Association among clinical response, hippocampal volume, and FKBP5 gene expression in individuals with posttraumatic stress disorder receiving cognitive behavioral therapy

Einat Levy-Gigi, Csilla Szabó, O. Kelemen, S. Kéri

Research output: Contribution to journalArticle

78 Citations (Scopus)

Abstract

Background Posttraumatic stress disorder (PTSD) is characterized by a reduced expression of FKBP5, a key modulator of the glucocorticoid receptor. Smaller hippocampal volume has also been documented in PTSD. We explored possible changes in FKBP5 gene expression and brain structure in patients with PTSD after cognitive behavioral therapy (CBT). Methods We measured peripheral FKBP5 RNA and volumes of the hippocampus, amygdala, and medial orbitofrontal cortex in 39 patients with PTSD before and after CBT. The control subjects were 31 trauma-exposed individuals without PTSD who were also assessed twice. Gene expression changes were screened with a microarray toolkit, which was followed by quantitative polymerase chain reaction for FKBP5 RNA. Brain volumes were measured using FreeSurfer. Results At baseline, patients with PTSD showed lower FKBP5 gene expression and smaller hippocampal and medial orbitofrontal cortex, but not amygdala, volumes relative to control subjects. At follow-up, we found significantly increased FKBP5 expression and increased hippocampal volume in patients with PTSD. At follow-up, patients did not differ from control subjects in hippocampal volume. Improvement in PTSD symptoms was predicted by increased FKBP5 expression and increased hippocampal volume, but the primary predictor was FKBP5 expression. The most significantly altered gene expression in patients with PTSD relative to control subjects was found for ribosomal protein S6 kinase, which did not change after CBT and did not correlate with hippocampal volume. Conclusions Clinical improvement in individuals with PTSD was associated with increased expression of FKBP5 and increased hippocampal volume, which were positively correlated.

Original languageEnglish
Pages (from-to)793-800
Number of pages8
JournalBiological Psychiatry
Volume74
Issue number11
DOIs
Publication statusPublished - Dec 1 2013

Fingerprint

Cognitive Therapy
Post-Traumatic Stress Disorders
Gene Expression
Amygdala
Prefrontal Cortex
RNA
Ribosomal Protein S6 Kinases
Glucocorticoid Receptors
Brain
Hippocampus
Polymerase Chain Reaction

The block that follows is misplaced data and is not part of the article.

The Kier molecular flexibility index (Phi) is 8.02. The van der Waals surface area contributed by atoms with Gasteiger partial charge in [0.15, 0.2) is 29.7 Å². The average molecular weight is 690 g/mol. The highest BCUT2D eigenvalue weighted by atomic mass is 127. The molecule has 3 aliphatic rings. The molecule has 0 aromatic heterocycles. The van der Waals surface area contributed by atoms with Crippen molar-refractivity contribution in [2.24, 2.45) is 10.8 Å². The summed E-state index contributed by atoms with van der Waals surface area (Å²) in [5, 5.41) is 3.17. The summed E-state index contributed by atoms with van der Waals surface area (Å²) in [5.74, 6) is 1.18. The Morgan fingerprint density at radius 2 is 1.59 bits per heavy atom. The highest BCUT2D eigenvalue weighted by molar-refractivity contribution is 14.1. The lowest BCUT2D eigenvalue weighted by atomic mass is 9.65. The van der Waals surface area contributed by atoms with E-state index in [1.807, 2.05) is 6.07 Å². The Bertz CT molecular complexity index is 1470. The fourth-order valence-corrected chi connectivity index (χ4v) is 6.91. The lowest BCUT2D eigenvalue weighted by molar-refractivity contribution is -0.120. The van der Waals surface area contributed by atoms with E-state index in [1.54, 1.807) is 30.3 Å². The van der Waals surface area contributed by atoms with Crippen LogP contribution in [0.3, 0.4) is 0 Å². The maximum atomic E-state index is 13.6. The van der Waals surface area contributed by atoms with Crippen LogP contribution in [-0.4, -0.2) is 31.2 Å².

Wounds and Injuries

Keywords

  • Cognitive behavioral therapy
  • FKBP5
  • gene expression
  • hippocampus
  • posttraumatic stress disorder
  • structural brain imaging

ASJC Scopus subject areas

  • Biological Psychiatry

Cite this

@article{c398189b099e406398750dea256d0339,
title = "Association among clinical response, hippocampal volume, and FKBP5 gene expression in individuals with posttraumatic stress disorder receiving cognitive behavioral therapy",
abstract = "Background Posttraumatic stress disorder (PTSD) is characterized by a reduced expression of FKBP5, a key modulator of the glucocorticoid receptor. Smaller hippocampal volume has also been documented in PTSD. We explored possible changes in FKBP5 gene expression and brain structure in patients with PTSD after cognitive behavioral therapy (CBT). Methods We measured peripheral FKBP5 RNA and volumes of the hippocampus, amygdala, and medial orbitofrontal cortex in 39 patients with PTSD before and after CBT. The control subjects were 31 trauma-exposed individuals without PTSD who were also assessed twice. Gene expression changes were screened with a microarray toolkit, which was followed by quantitative polymerase chain reaction for FKBP5 RNA. Brain volumes were measured using FreeSurfer. Results At baseline, patients with PTSD showed lower FKBP5 gene expression and smaller hippocampal and medial orbitofrontal cortex, but not amygdala, volumes relative to control subjects. At follow-up, we found significantly increased FKBP5 expression and increased hippocampal volume in patients with PTSD. At follow-up, patients did not differ from control subjects in hippocampal volume. Improvement in PTSD symptoms was predicted by increased FKBP5 expression and increased hippocampal volume, but the primary predictor was FKBP5 expression. The most significantly altered gene expression in patients with PTSD relative to control subjects was found for ribosomal protein S6 kinase, which did not change after CBT and did not correlate with hippocampal volume. Conclusions Clinical improvement in individuals with PTSD was associated with increased expression of FKBP5 and increased hippocampal volume, which were positively correlated.",
keywords = "Cognitive behavioral therapy, FKBP5, gene expression, hippocampus, posttraumatic stress disorder, structural brain imaging",